Brassy hair: what is it and how to prevent it

Posted by Verb Team on

Woman with blonde hair looking into the sun


Have you recently dyed your hair only to end up with a new warmer tone in the weeks following your visit to the salon? This issue is known as brassy hair and it can occur with many color transformations, but is most common when going from dark hair to a lighter shade such as platinum or blonde. When brassiness occurs, you’ll notice cool tones turning into warmer hues such as yellow, orange, or red.  

Whether you want to prevent brassy hair or get rid of it, we’re here to help. Find out everything you need to know about brassy hair including what it is, what causes it, and how to prevent it from ruining your look.

What is brassy hair?

Brassy hair is the appearance of unwanted warm tones in color-treated hair. It’s most common in dark hair that’s been dyed to a brighter shade like blonde, silver, or gray. Brassiness usually starts at the roots, and appears as warm yellow, orange, and red tones. 

Why is brassy hair bad?

Many people see brassy hair as a problem because it causes undesired tones that change the look of your hair. This occurs because your natural hair undertones return and mix with the dye. For example, someone who is originally brunette but has gone platinum may find that their hair will turn orange. Even in the early stages of brassy hair, having uneven tones at the roots can affect the look of the hair.

What causes brassy hair?

Did you know each strand of hair has three layers? That’s right. he cuticle, the cortex, and the medulla. Your natural hair color comes from pigments in the middle layer (the cortex) and these can become more visible through long-term sun exposure or chemically lightening them.

Lightening your hair through a dyeing process strips the middle layer of your natural color pigments, wiping the slate clean to make room for new pigments deposited from the dye you’re using.

When the lightening process doesn’t get rid of all the underlying pigments you may end up with brassy hair that appears orange, yellow or a warmer color than intended. This may be noticeable immediately after dyeing, but in some cases the results may appear in the coming weeks as your natural undertones return and mix with the dye.

How to prevent brassy hair

Rather than trying to fix or get rid of brassy hair after dyeing, check out these tips to prevent it:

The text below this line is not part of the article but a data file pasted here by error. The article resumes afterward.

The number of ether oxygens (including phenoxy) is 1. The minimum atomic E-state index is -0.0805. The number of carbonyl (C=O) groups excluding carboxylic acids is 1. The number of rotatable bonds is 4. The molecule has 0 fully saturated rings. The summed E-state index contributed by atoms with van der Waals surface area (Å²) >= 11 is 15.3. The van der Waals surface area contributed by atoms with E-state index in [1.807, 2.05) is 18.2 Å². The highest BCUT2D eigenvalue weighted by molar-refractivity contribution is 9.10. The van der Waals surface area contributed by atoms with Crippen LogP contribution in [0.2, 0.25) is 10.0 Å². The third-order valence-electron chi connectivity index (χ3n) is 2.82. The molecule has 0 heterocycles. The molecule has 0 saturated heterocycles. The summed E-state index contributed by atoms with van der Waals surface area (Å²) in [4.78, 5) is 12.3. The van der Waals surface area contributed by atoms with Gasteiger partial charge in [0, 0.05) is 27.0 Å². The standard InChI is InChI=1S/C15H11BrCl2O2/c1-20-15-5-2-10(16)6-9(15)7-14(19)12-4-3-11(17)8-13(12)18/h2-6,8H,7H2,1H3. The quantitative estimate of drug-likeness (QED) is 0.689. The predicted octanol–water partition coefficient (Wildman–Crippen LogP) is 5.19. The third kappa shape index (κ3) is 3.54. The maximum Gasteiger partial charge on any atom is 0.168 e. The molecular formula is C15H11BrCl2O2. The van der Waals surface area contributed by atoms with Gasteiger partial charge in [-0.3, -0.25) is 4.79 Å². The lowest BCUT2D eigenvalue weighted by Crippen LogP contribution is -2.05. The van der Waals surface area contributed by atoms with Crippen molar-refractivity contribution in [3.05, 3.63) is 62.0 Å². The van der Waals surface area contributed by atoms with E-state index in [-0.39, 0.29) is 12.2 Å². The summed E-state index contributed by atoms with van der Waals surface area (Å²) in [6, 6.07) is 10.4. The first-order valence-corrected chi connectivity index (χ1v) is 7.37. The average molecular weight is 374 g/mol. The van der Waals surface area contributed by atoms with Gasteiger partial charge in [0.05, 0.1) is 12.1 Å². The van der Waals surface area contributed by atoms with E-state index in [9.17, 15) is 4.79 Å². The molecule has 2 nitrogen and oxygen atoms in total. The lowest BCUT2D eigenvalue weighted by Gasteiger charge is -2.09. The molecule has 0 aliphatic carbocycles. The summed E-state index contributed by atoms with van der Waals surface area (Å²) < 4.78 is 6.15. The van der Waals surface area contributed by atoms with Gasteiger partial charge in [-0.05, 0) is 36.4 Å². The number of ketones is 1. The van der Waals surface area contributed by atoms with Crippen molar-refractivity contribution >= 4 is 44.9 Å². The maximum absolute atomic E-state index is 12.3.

Use Purple Shampoo and Purple Mask

For anyone with lightened hair, purple products are a must. Products like our Purple Shampoo and Purple Mask help prevent brassiness by counteracting warm tones before they ruin your look. They work based on the science of color theory, which states that colors on opposite spectrums of the color wheel will cancel each other out. On the color wheel, violet is opposite of warm colors like yellow, orange, and red — meaning violet shades will neutralize warm colors. These products are formulated with violet pigment and deposit a small amount into your hair to counteract brassy tones. As an added bonus, they also help restore moisture to nourish strands so they can stay soft and shiny.

purple hair mask

purple hair mask

formulated to hydrate, soften
and reduce brassiness in blonde,
grey and silver hair tones


Use a color neutralizing toner

During the bleaching or lifting process, use a color-neutralizing toner to remove any remaining natural hair pigment that can lead to discoloration or brassiness. As an added bonus, a toner also helps to lock in the new color and reduce fading.. Use a toner every six to eight weeks to help keep your colored hair fresh and brass-free.

Minimize washes with dry shampoo

Try to minimize washing to slow the color-fading process/ . Instead, use a purple-hued dry shampoo such as our Dry Shampoo Light to brighten blondes and counteract brassy hues while cleansing hair.

Wash hair with cool water

When your hair is due for a wash, keep the water temperature low. Hot water opens the hair’s cuticle which can result in color fading and brassiness. Instead, try washing your hair with cool water which seals the cuticle, allowing it to retain moisture for added smoothness and shine. To ensure colored hair gets enough moisture, use our Hydrating Shampoo and Hydrating Conditioner to gently cleanse and nourish hair then follow up with our elasticity-enhancing Leave-In Mist before styling.

Avoid excessive sun exposure

Long term exposure to direct sunlight can dry hair out and speed up the fading process. In addition to damaging UV rays, being outside for long stretches of time exacerbates the oxidation of your hair which damages the outer layer of the hair shaft and can lead to brassiness. To prevent this, wear a hat when you go outdoors or use UV-protectant hair products.

Remove product build-up and repair hair before lightening

Before your next color treatment, make sure your hair is in good condition to go through the lightening process. After all, you don’t want product build-up and existing damage to interfere with your color transformation. To give your hair a clean slate, start by using a purifying shampoo such as the Reset Clarifying Shampoo. Follow this by using our Reset Repairing Mask to nourish hair from the inside out, then use the Reset Sealing Mist to complete your Reset routine.


explore the<br/>reset collection

explore the
reset collection

designed to clarify, repair
and restore all hair types

Get rid of brassy hair

Don’t let your fear of brassy hair prevent you from going blonde or another lighter shade. Remember, it’s easier to prevent brassy hair than to get rid of or fix it. With the right routine, you can enjoy cool, bright hair that’s brass-free. 

Have more questions about blonde or brassy hair? DM us on Instagram @verbproducts and we’ll answer all your hair care concerns.

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